- WASHINGTON POST
A Building Boom Fueled by Corruption is Changing the Face of Baghdad
12:42 JST, July 1, 2023
BAGHDAD – On a recent afternoon, bursts of drilling and the clamor of jackhammers cut sharply across Baghdad’s soundscape, piercing through the usual car horns and birdsong.
Twenty years after an American-led invasion plunged Iraq into conflict, a real estate boom is changing the face of this historic capital city, as construction workers demolish old brick houses and clear yards lined with palm trees to build smaller units that can be sold for astronomical rates.
A house without running water or government electricity on the western bank of the Tigris can fetch at least $2,300 per square meter. In Mansour, to the north, the rates can reach six times that figure.
It is a lucrative time for developers and property moguls, hailed by politicians as a sign of Baghdad’s revival. But it is also a symptom of this country’s deep-rooted corruption and widening inequality, and the vast majority of Iraqis are priced out of the market. For them, the dream of owning a home here is becoming more remote by the day, and parts of their city have grown unrecognizable.
“One million dollars will barely buy you anything there these days,” said Raad al-Shimmari, a real estate broker in the upscale district of Zayouna. “Who is the land for? It’s not for ordinary people any more, that’s for sure.”
Sometimes he wonders whether his grandchildren will able to afford a house of their own. “Surely they won’t,” he mused. “No one will.”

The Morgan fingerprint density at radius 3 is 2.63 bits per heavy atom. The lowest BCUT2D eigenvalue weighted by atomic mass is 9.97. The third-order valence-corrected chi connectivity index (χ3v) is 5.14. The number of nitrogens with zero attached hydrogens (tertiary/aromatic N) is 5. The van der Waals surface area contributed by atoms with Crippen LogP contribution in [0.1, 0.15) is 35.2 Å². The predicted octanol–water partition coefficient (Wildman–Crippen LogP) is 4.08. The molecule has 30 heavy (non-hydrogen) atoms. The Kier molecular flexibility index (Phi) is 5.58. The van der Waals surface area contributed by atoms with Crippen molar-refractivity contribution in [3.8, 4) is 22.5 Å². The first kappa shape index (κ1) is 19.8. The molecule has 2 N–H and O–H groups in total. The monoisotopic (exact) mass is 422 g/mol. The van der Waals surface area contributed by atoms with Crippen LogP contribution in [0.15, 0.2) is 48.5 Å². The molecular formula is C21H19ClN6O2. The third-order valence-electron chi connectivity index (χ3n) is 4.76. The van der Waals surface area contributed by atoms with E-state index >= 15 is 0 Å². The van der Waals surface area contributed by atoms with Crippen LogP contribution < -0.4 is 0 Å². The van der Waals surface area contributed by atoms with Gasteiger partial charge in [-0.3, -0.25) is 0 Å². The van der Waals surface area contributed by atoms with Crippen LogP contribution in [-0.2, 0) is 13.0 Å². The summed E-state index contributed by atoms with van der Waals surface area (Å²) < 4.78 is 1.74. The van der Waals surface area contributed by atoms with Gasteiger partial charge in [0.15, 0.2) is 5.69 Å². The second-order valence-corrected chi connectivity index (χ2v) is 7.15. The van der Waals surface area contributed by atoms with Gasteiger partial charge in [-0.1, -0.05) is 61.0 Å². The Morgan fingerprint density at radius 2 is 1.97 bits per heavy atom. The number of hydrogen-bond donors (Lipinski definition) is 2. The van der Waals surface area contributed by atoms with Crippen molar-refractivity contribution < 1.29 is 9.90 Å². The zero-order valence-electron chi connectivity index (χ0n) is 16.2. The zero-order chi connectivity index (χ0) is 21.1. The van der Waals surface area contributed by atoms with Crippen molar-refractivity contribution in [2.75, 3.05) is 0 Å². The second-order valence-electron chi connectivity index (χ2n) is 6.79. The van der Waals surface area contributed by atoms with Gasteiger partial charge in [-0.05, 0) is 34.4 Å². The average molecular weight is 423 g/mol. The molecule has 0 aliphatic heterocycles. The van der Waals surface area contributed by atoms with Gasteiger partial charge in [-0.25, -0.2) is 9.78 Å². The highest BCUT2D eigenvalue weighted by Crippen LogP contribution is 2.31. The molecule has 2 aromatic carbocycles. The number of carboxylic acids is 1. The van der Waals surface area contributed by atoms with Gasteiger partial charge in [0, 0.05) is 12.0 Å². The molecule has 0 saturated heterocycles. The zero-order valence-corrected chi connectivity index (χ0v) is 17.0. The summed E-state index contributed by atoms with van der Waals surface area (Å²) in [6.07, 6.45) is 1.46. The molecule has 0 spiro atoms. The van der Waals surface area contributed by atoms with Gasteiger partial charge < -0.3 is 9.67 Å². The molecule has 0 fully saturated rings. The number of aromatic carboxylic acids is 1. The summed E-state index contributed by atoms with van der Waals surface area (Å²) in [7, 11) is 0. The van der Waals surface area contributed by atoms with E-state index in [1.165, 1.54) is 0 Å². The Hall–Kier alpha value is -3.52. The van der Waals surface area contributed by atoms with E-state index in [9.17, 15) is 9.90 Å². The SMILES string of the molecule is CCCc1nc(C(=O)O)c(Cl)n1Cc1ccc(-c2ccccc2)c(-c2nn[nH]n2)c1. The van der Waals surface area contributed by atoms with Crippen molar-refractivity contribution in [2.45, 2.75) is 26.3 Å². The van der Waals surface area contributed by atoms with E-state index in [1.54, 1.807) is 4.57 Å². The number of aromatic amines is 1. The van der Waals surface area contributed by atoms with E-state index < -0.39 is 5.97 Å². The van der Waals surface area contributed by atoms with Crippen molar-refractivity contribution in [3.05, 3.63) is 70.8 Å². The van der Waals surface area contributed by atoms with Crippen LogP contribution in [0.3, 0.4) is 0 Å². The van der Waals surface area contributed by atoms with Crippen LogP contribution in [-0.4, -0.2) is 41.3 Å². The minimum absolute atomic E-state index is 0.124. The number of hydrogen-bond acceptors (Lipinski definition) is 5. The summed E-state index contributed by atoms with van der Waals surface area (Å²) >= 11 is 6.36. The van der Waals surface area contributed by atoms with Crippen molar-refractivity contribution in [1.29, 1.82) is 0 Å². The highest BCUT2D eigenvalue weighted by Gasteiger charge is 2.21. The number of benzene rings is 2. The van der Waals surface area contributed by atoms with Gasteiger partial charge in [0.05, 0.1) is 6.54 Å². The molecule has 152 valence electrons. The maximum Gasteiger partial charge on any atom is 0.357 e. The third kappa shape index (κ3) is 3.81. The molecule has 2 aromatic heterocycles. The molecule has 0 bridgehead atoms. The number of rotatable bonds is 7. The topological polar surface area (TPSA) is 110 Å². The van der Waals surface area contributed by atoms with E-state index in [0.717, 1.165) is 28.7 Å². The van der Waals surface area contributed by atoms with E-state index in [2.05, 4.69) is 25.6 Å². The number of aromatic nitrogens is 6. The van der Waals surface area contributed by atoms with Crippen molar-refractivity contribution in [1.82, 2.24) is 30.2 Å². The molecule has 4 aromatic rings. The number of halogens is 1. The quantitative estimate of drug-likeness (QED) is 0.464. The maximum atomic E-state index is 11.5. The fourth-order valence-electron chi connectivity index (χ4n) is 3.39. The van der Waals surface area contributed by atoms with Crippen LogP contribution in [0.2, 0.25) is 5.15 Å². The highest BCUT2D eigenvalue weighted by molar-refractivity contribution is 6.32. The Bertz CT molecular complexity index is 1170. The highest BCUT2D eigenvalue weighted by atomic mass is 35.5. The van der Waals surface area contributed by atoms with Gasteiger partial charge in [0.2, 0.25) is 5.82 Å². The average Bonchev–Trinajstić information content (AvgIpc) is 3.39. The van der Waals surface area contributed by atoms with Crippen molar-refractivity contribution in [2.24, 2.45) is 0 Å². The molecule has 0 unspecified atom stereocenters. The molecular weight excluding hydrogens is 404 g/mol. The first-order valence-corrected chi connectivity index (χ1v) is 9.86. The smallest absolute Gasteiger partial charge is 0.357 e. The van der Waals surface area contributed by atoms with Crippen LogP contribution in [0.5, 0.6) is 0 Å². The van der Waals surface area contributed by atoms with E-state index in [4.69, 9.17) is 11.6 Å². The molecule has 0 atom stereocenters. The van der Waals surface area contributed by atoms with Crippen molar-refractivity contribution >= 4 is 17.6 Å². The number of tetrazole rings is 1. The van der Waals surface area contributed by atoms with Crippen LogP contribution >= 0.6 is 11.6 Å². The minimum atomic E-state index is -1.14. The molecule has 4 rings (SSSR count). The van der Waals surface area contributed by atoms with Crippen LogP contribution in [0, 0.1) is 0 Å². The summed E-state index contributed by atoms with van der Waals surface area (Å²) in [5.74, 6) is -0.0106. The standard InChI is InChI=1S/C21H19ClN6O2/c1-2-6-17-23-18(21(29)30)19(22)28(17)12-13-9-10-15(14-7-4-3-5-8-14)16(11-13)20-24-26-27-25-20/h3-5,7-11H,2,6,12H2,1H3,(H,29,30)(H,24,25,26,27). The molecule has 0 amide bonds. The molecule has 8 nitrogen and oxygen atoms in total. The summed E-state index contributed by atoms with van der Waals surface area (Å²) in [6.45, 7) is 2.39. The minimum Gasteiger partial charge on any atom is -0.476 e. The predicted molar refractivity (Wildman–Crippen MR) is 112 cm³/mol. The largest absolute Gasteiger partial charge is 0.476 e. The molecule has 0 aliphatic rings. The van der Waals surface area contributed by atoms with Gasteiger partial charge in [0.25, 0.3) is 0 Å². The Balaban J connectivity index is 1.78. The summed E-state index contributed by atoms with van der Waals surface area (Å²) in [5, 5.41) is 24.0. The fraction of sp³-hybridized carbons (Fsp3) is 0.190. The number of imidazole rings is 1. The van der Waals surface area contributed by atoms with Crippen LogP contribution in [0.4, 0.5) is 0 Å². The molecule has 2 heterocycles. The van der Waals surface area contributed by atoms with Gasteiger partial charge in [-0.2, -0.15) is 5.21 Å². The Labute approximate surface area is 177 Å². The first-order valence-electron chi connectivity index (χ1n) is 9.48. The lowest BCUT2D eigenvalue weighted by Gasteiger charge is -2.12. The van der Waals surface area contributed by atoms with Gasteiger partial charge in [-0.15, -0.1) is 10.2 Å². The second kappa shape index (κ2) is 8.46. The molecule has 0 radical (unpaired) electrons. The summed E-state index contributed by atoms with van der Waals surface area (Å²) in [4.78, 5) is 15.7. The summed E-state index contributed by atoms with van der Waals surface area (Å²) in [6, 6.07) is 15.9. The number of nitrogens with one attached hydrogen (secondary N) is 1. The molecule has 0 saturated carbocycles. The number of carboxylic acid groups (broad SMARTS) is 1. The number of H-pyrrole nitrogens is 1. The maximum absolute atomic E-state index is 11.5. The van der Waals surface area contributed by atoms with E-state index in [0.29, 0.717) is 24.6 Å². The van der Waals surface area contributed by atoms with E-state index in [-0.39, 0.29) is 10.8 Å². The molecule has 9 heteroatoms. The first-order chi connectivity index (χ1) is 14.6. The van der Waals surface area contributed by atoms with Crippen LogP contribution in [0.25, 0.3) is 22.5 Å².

Baghdad was conceived as a model city, its sand brick walls rising from the banks of the Tigris River in a circle four miles wide. Today’s incarnation has no official plan at all. Home to more than 7 million people, neighborhoods sprout upward for the rich and outward for the poor as builders toil over sleek high-rises in walled-off complexes and cinder-block settlements in the dusty outskirts. Trees that offered shade from the baking sun have been cut down to make way for megamalls.
Remnants of Baghdad’s architectural splendor are woven throughout the cityscape. Traditional wood-latticed windows still adorn the old homes, but renovations are expensive and expertise has dwindled. The yellow-brick houses in the old Jewish quarter still stand, but their original inhabitants have long since fled, and new owners have often neglected them to hasten the case for wrecking crews.
In Karrada, where land sells for more than $5,000 per square meter, construction workers advertise their demolition services in spray-painted scrawl on the walls of houses. Overhead, spindly wires that connect to Baghdad’s overburdened electricity network are tangled thick as birds’ nests on telegraph poles.
From his glass-fronted office in Zayouna, Shimmari watched a battered builder’s truck rumble down the street to the stretch of bare earth where a two-story house once stood. “They’re destroying our neighborhood,” he said. “Look, this area was designed with 600-meter plots in mind, but now the builders are dividing them smaller and smaller for money.” A customer nodded in agreement. “I saw one that was 10-by-10 meters the other day,” he said.
Shimmari shook his head. “It’s just not what this city was designed for. Everything, and I mean everything, is about money these days.”
With Iraq’s population booming and water shortages pushing rural populations to cities, the country is badly in need of more housing. In 2021, a spokesperson for the Ministry of Planning, Abdul-Zahra Al-Hindawi, estimated that the country needed at least 2.5 million additional units.